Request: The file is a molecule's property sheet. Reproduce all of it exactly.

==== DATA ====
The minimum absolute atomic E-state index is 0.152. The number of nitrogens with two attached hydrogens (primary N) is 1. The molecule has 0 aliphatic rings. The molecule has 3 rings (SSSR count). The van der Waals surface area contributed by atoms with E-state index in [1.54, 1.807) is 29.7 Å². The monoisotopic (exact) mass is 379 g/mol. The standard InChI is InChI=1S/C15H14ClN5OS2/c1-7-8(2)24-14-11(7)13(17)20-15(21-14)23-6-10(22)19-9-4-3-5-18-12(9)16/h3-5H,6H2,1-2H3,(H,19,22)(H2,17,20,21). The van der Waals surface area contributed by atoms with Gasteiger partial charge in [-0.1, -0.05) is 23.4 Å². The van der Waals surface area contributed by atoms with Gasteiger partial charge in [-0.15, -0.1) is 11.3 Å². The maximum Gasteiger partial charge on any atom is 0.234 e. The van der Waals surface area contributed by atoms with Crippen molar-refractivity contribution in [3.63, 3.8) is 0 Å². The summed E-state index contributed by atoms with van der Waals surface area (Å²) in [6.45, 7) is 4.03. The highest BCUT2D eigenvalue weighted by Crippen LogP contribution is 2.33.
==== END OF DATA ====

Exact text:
The minimum absolute atomic E-state index is 0.152. The number of nitrogens with two attached hydrogens (primary N) is 1. The molecule has 0 aliphatic rings. The molecule has 3 rings (SSSR count). The van der Waals surface area contributed by atoms with E-state index in [1.54, 1.807) is 29.7 Å². The monoisotopic (exact) mass is 379 g/mol. The standard InChI is InChI=1S/C15H14ClN5OS2/c1-7-8(2)24-14-11(7)13(17)20-15(21-14)23-6-10(22)19-9-4-3-5-18-12(9)16/h3-5H,6H2,1-2H3,(H,19,22)(H2,17,20,21). The van der Waals surface area contributed by atoms with Gasteiger partial charge in [-0.1, -0.05) is 23.4 Å². The van der Waals surface area contributed by atoms with Gasteiger partial charge in [-0.15, -0.1) is 11.3 Å². The maximum Gasteiger partial charge on any atom is 0.234 e. The van der Waals surface area contributed by atoms with Crippen molar-refractivity contribution in [3.63, 3.8) is 0 Å². The summed E-state index contributed by atoms with van der Waals surface area (Å²) in [6.45, 7) is 4.03. The highest BCUT2D eigenvalue weighted by Crippen LogP contribution is 2.33.